Background: Candidates for specialty drugs, the fastest growing and costliest pharmaceuticals, typically originate with primary care referrals. However, little is known about what drives such referrals—especially for large populations such as short, otherwise normal children (idiopathic short stature). Recent expanded approval of growth hormone (GH) makes more than 585,000 US children eligible for such treatment, potentially costing over $11 billion/y.
Methods: To quantify the relative impact of patient physiological indicators, physician characteristics, and consumer preferences on referrals to endocrinologists (and potential access to GH) for short children, a national study of 1268 randomly selected US pediatricians was conducted, based on a full factorial experimental design in a structured survey.
Results: While patient indicators (height, growth pattern) influenced referrals (P < 0.001), consumer drivers (family concern) and physician attitudes had almost as great an impact—especially for children with less severe growth impairment (P < 0.001). Physician belief that short stature impairs emotional well-being and physician characteristics (female, older, shorter, beliefs about drug company information) increased referrals (P < 0.03–0.001)—independent of growth parameters.
Conclusions: Referral recommendations that create the pool of candidates for the specialty drug GH are heavily swayed by physician characteristics and consumer preferences, particularly in the absence of compelling physiological evidence. This makes most of children with short stature strikingly susceptible to nonphysiological influences on referrals that render them candidates for this specialty drug. Only 1 additional referral per US pediatrician would likely increase GH costs by over $100 million/y.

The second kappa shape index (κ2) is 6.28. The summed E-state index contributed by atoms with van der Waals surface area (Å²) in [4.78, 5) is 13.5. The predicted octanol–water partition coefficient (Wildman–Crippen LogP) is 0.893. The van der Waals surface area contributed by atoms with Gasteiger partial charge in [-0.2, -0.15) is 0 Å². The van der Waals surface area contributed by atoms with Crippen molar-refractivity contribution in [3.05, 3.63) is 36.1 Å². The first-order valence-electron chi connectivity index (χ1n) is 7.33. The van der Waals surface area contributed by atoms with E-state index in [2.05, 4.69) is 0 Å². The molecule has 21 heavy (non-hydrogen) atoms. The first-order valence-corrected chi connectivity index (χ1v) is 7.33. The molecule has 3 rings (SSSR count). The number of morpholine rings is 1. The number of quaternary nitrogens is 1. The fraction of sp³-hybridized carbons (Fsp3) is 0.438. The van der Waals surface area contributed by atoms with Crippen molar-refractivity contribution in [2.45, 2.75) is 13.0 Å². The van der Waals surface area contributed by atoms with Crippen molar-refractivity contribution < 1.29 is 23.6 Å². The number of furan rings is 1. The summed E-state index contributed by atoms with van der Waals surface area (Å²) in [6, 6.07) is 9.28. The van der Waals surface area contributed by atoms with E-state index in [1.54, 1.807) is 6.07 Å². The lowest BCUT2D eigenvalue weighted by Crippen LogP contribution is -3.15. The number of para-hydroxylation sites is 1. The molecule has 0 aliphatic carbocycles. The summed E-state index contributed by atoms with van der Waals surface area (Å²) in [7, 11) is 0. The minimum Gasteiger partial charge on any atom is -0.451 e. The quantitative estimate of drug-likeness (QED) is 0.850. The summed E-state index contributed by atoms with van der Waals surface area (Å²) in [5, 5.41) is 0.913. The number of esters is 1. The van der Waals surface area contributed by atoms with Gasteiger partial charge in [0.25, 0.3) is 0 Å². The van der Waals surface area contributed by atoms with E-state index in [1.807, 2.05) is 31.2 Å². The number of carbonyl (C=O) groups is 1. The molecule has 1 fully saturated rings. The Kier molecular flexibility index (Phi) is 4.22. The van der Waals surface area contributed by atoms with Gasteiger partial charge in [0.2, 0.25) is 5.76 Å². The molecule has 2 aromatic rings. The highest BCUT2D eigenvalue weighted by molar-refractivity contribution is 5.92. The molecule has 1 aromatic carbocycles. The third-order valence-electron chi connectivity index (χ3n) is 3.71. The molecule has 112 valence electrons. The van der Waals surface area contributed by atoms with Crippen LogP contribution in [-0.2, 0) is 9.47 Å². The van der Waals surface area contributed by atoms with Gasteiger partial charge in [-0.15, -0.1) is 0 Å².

From the Departments of *Pediatrics and †Bioethics, Rainbow Babies and Children's Hospital, University Hospitals Case Medical Center, Cleveland, Ohio; ‡Robert J. Trulaske College of Business, The University of Missouri, Columbia, Missouri; §Department of Internal Medicine, MetroHealth Medical Center, School of Medicine, Case Western Reserve University, Cleveland, Ohio; and ¶The Weatherhead School of Management, Case Western Reserve University, Cleveland, Ohio.
Supported by the National Institutes of Health (NICHD).
Reprints: Leona Cuttler, MD, The Center for Child Health and Policy at Rainbow and Division of Endocrinology, Diabetes and Metabolism and, Rainbow Babies and Children's Hospital, Case Western Reserve University, 11100 Euclid Avenue Rm 737, Cleveland, OH 44106. E-mail: firstname.lastname@example.org.